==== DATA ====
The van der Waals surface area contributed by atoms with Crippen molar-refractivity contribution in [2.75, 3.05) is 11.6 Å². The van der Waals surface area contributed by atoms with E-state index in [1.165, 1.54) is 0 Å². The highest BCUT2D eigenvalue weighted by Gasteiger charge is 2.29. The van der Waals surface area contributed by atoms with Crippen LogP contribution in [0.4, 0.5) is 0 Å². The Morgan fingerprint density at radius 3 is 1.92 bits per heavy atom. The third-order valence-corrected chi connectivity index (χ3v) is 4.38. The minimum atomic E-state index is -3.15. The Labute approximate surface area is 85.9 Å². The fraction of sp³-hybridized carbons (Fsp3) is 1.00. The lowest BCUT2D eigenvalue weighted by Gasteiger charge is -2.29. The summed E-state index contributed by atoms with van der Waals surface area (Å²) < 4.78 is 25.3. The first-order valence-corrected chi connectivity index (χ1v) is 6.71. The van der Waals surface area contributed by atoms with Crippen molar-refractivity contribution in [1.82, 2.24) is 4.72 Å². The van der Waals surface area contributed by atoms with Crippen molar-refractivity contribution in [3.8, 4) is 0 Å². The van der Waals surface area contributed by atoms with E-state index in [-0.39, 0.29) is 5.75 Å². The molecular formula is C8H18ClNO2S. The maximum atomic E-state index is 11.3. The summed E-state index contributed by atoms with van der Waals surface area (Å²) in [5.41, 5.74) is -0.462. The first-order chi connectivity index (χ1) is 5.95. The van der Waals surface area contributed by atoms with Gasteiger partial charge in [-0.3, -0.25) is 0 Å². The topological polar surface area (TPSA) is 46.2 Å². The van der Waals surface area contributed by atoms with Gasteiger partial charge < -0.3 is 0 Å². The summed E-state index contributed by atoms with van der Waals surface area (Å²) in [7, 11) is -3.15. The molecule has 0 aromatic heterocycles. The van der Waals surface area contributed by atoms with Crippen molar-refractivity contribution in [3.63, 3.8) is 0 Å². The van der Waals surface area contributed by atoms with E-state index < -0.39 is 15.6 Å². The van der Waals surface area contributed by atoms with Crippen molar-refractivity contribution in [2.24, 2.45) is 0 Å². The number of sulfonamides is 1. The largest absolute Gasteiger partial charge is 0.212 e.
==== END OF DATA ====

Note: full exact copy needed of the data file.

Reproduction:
The van der Waals surface area contributed by atoms with Crippen molar-refractivity contribution in [2.75, 3.05) is 11.6 Å². The van der Waals surface area contributed by atoms with E-state index in [1.165, 1.54) is 0 Å². The highest BCUT2D eigenvalue weighted by Gasteiger charge is 2.29. The van der Waals surface area contributed by atoms with Crippen LogP contribution in [0.4, 0.5) is 0 Å². The Morgan fingerprint density at radius 3 is 1.92 bits per heavy atom. The third-order valence-corrected chi connectivity index (χ3v) is 4.38. The minimum atomic E-state index is -3.15. The Labute approximate surface area is 85.9 Å². The fraction of sp³-hybridized carbons (Fsp3) is 1.00. The lowest BCUT2D eigenvalue weighted by Gasteiger charge is -2.29. The summed E-state index contributed by atoms with van der Waals surface area (Å²) < 4.78 is 25.3. The first-order valence-corrected chi connectivity index (χ1v) is 6.71. The van der Waals surface area contributed by atoms with Crippen molar-refractivity contribution in [1.82, 2.24) is 4.72 Å². The van der Waals surface area contributed by atoms with Crippen molar-refractivity contribution in [3.8, 4) is 0 Å². The van der Waals surface area contributed by atoms with E-state index in [-0.39, 0.29) is 5.75 Å². The molecular formula is C8H18ClNO2S. The maximum atomic E-state index is 11.3. The summed E-state index contributed by atoms with van der Waals surface area (Å²) in [5.41, 5.74) is -0.462. The first-order chi connectivity index (χ1) is 5.95. The van der Waals surface area contributed by atoms with Gasteiger partial charge in [-0.3, -0.25) is 0 Å². The topological polar surface area (TPSA) is 46.2 Å². The van der Waals surface area contributed by atoms with Gasteiger partial charge < -0.3 is 0 Å². The summed E-state index contributed by atoms with van der Waals surface area (Å²) in [7, 11) is -3.15. The molecule has 0 aromatic heterocycles. The van der Waals surface area contributed by atoms with Crippen molar-refractivity contribution in [3.63, 3.8) is 0 Å². The van der Waals surface area contributed by atoms with E-state index < -0.39 is 15.6 Å². The van der Waals surface area contributed by atoms with Crippen molar-refractivity contribution in [2.24, 2.45) is 0 Å². The number of sulfonamides is 1. The largest absolute Gasteiger partial charge is 0.212 e.